Making homemade yogurt is a great way to get probiotics, naturally while saving money. Several yogurt starters are "heirloom" starters meaning they are re-usable and can be used to make batch after batch of yogurt.
What You'll Need
Starter Culture: Traditional vs. Mild
Direct-Set yogurt starters are convenient for making yogurt because there is no starter to maintain. Simply store extra packets in the freezer and make a batch of yogurt when you are ready.
When choosing between these cultures keep in mind the traditional tends to be a little more tart and the mild tends to be a little more mild and sweet.
You can use nearly any type of dairy milk to make this yogurt, but for best results, we recommend using whole pasteurized milk.
Avoid ultra-pasteurized or UHT milk when making yogurt. You can learn more about different milks for yogurt making, in our article Choosing Milk for Making Yogurt.
If you'd prefer to use raw milk, please review these Special Considerations for Making Raw Milk Yogurt.
Yogurt Maker or Other Appliance
Both the Traditional Flavor and Mild Flavor Starter Cultures are thermophilic (heat-loving) cultures. This means you will need a yogurt maker or other appliance to keep the milk warm during culturing.
In addition to the above staples, you will also need:
- Stainless steel pot (for heating milk)
- Non-aluminum mixing utensil
CHECKLIST: Basic Supply List for Making Yogurt
How to Make Traditional & Mild Flavor Yogurt
- Slowly heat 1-2 quarts milk to 180°F.
- Then cool to 115°F.
- Add 1 packet of yogurt starter; mix thoroughly.
- Pour the milk into a glass or plastic container.
- Cover and culture at 105°-112°F for approximately 7-8 hours in a yogurt maker or similar appliance.
- Once the yogurt has set, cover it and allow it to cool for 2 hours at room temperature.
- After 2 hours, refrigerate the yogurt for at least 6 hours before eating.
- Your yogurt is ready to eat or use in recipes!
Making Kosher Traditional & Mild Flavored Yogurt
Kosher yogurt starters are also available for making Traditional and Mild Flavor yogurt at home. These are sold in bottles, rather than packets. To make yogurt with these starters, just follow the same steps as above, but instead of using a packet with each quart of milk use 1/8 teaspoon of starter with 1-2 quarts of milk and 1/4 teaspoon of starter with 1 to 4 gallons of milk.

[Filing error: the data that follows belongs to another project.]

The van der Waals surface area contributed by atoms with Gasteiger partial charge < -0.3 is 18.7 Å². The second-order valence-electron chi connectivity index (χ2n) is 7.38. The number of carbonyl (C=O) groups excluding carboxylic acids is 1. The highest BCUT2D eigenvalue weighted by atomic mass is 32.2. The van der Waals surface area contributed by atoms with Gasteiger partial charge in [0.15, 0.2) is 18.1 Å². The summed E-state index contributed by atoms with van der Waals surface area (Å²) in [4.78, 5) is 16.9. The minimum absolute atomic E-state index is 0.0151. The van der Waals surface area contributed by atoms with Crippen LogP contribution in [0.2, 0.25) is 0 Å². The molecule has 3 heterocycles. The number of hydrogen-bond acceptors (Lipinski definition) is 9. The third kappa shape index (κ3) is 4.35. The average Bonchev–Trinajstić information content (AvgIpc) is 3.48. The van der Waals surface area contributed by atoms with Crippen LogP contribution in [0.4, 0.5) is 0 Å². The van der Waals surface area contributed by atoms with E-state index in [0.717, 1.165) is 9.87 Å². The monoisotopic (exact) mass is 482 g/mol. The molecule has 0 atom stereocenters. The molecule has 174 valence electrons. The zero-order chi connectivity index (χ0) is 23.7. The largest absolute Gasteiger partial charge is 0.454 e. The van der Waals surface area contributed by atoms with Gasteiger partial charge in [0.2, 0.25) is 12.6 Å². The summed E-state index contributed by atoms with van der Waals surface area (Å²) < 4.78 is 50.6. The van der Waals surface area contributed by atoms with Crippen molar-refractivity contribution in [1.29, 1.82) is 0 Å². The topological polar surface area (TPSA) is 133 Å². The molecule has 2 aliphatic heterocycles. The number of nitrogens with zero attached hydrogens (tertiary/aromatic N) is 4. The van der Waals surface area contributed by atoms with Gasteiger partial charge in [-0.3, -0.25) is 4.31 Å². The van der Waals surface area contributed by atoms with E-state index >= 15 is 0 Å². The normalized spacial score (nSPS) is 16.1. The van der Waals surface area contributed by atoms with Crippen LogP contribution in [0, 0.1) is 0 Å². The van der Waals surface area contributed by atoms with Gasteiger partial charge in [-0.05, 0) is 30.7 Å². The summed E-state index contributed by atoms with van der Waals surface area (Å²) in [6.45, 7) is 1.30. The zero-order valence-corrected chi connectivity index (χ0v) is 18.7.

TROUBLESHOOTING HOMEMADE YOGURT
While making your own yogurt only requires a few supplies and a bit of know how, if it's your first time making yogurt at home, we understand that you might run into some hiccups along the way. Read through our Yogurt Starter Troubleshooting FAQ and feel free to reach out if you still need a helping hand. You can do this!
Today we're going to show you how to make yogurt making our traditional and mild flavored yogurt starters.
The traditional tends to be a little more tart and the mild tends to be a little more mild and sweet. So you can choose the best flavor profile for your family.
Now these are single-use cultures. There's 4 packets in the box, each packet makes one batch of yogurt, and you will need a yogurt maker for this project. Check out our website for other ides on how to keep your yogurt warm as it cultures.
You can do this, let's get started!
First, pour 1 to 2 quarts of pasteurized milk into a pan. We recommend using whole, pasteurized milk for the best flavor and texture. Avoid milk that is marked as UHT or ultra-pasteurized. If you wish to use a different type of milk, check out our website for instructions.
Now slowly heat the milk to 180 stirring occasionally.
Remove the milk form the heat and allow it to cool to 115.
Next add one packet of yogurt starter and mix thoroughly, be sure ot use the whole packet.
Then, pour the milk into a glass or plastic container, place in your yogurt maker, cover and incubate at 105 to 112 for 7 to 8 hours.
After 7 hours, check to see if the yogurt has set. You should see a change in texture and when you tip the jar the yogurt should pull away from the side of the jar in one mass.
Once the yogurt has set, turn off the yogurt maker, cover the jars, and allow the yogurt to cool for 2 hours or until it reaches room temperature.
We recommend refrigerating the yogurt for 6 hours prior to eating.
That's it - you've successfully made yogurt! If you're looking for advice on thickening your yogurt, flavoring your yogurt or the many recipes you can use yogurt in check out our website.
If you have any questions during this process please reach out to our customer support team.
Thank you for watching and remember, You Can Do This, with Culture for Health.